Sep 17 2020

How Technology Can Help Schools Address Learning Loss

Some students have had little to no instruction since March, but districts are employing a host of tools and data-driven strategies to help meet their needs.

For many K–12 schools, the new academic year kicked off with a long list of problems: videoconferencing glitches, device shortages, cyberattacks — all amid the ongoing coronavirus pandemic.

If that wasn’t enough, there’s another urgent challenge they also need to address: learning loss.

Academic progress for millions of K–12 students was disrupted with the scramble to implement remote learning after the pandemic shut down school buildings last spring. Some fell behind because they lacked reliable internet access or devices; others were supporting their families by working or taking care of younger siblings and sick relatives.

Whatever the reasons, some students have gone without academic instruction for as long as six months.

Now, it’s critical that educators conduct comprehensive assessments of students’ knowledge as they return to school. Collecting and analyzing data about student achievement is crucial to that work. Reliable data analysis and preassessment tools are key. It’s also important that educators can conduct assessments remotely, as most districts are starting the year with some amount of online instruction.

Picking the Right Tools to Assess Students’ Knowledge

Just south of Seattle in Washington state, educators at Highline Public Schools worked intensely this summer in collaboration with the nonprofit TNTP to prepare for “distance learning 2.0,” says Rebekah Kim, the district’s executive director of teaching, learning and leadership.

Highline, which enrolls about 19,000 students, trained teachers on four core platforms: Zoom for daily live instruction, Screencastify for asynchronous learning, Seesaw as an elementary learning platform and Google Classroom for secondary students. All four will be used together for simple formative assessments: Younger students can watch a recorded session on Screencastify and submit a reflection in their Seesaw journals, for example. In addition, tracking student attendance on Zoom is considered another form of assessment, Kim says.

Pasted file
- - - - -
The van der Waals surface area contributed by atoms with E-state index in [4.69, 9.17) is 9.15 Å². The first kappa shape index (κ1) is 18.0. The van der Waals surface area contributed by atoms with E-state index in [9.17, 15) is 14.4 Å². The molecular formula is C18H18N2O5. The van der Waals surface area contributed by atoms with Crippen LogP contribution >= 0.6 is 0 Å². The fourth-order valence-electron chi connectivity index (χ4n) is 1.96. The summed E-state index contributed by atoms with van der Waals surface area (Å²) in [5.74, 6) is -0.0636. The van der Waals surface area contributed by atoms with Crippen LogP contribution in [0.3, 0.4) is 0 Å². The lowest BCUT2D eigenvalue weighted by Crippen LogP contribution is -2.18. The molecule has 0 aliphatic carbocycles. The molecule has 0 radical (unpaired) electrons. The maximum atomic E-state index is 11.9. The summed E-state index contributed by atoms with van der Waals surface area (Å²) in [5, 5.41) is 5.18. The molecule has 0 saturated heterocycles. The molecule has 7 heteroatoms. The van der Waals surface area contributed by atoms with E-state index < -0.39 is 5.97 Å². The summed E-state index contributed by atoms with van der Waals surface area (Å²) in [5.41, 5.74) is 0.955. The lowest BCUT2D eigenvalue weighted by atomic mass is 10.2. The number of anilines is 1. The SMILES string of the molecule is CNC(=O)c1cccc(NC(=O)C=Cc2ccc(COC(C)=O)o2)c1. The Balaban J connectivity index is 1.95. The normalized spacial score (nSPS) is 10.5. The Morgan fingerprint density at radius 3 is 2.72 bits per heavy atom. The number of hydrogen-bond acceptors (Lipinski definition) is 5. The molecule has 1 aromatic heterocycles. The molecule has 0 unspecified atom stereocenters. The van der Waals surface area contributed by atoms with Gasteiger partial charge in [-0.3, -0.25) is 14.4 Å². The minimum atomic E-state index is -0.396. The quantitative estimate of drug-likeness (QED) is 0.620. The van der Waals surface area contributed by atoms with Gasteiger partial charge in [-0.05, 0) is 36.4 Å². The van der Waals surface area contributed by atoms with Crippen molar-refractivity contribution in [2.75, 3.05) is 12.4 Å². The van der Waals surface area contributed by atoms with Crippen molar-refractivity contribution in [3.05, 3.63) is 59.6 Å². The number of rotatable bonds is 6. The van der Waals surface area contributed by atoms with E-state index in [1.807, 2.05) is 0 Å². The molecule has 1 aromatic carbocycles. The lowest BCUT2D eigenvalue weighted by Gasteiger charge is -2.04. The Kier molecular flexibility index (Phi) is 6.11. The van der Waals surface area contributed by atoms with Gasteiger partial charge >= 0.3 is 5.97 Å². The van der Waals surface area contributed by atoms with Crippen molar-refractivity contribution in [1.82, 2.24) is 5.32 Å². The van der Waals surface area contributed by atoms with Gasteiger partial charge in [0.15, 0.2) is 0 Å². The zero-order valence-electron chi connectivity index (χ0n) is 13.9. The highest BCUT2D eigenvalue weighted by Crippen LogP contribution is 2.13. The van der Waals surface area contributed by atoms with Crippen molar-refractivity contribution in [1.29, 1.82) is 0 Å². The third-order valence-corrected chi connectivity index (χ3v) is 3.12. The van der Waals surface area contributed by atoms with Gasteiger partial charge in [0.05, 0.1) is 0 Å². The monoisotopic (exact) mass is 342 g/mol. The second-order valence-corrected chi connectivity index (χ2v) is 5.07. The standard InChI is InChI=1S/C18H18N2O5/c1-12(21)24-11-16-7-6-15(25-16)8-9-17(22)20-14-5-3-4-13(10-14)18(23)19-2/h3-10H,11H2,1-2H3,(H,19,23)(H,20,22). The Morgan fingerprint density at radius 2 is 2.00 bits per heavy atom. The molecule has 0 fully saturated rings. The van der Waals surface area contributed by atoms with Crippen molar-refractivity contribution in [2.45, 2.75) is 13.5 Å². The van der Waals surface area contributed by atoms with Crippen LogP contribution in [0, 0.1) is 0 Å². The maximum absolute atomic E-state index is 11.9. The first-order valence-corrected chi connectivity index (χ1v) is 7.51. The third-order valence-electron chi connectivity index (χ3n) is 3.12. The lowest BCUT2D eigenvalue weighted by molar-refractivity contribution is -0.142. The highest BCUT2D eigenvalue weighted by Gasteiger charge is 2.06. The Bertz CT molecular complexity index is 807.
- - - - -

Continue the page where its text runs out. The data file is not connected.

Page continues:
READ MORE: Find tips for teaching pre-K–6 students online.

The district is prioritizing ongoing student assessments and a diagnostic test conducted with the program i-Ready, as well as collaborative professional development, to address what it refers to as students’ “unfinished learning” due to the pandemic.

“We don’t want to have a fixed mindset of, ‘We know it’s learning loss and it’s going to be pretty prominent all over the country and our world right now,’” Kim explains. “We call it ‘unfinished learning’ to have a growth mindset.”

Meanwhile, to gauge students’ knowledge of the curriculum pre- and post-lesson, social studies teacher Micah Shippee uses Google Forms to conduct informal surveys with yes/no or multiple-choice answers. Shippee, who teaches at Liverpool Middle School in central New York, also has his students complete Adobe’s free, five-minute quiz on creativity types to get insights on how to be productive based on individual learning styles. Shippee uses students’ quiz results to inform how he assembles them during small group sessions, which can work in-person or in online breakout rooms.

Shippee, who is also an educational technology learning consultant, says he uses the app Pear Deck for Google Slides to drag and drop microassessment tools, such as interactive maps or a mood check-in, on the slides he shares with students.

DISCOVER: How can educators improve remote learning experiences?

With Data Analytics, Educators Pinpoint Academic Struggles

GoGuardian is another go-to tool for Highline and Liverpool Central School District. The platform allows educators to track activity on students’ screens in real time.

Shippee says he used the GoGuardian chat feature throughout the spring to briefly check in with students at the beginning of the day and provide one-on-one help when they were struggling with an assignment.

“The advantage of our current hybrid schedule this fall is that I can use the face-to-face time to build those relationships that will pay dividends when I reach out virtually,” he says.

Teachers will need to differentiate their instruction for students with diverse needs, including those who may have had positive experiences with remote learning over the past few months. In those cases, Kim says, understanding where students might be excelling is just as important as knowing where they’ve fallen behind.

“We hope that we will find real-time authentic data that helps us best plan for and support student learning towards proficiency and grade-level standards.”

MORE ON EDTECH: Here's how schools can establish a data-driven culture.

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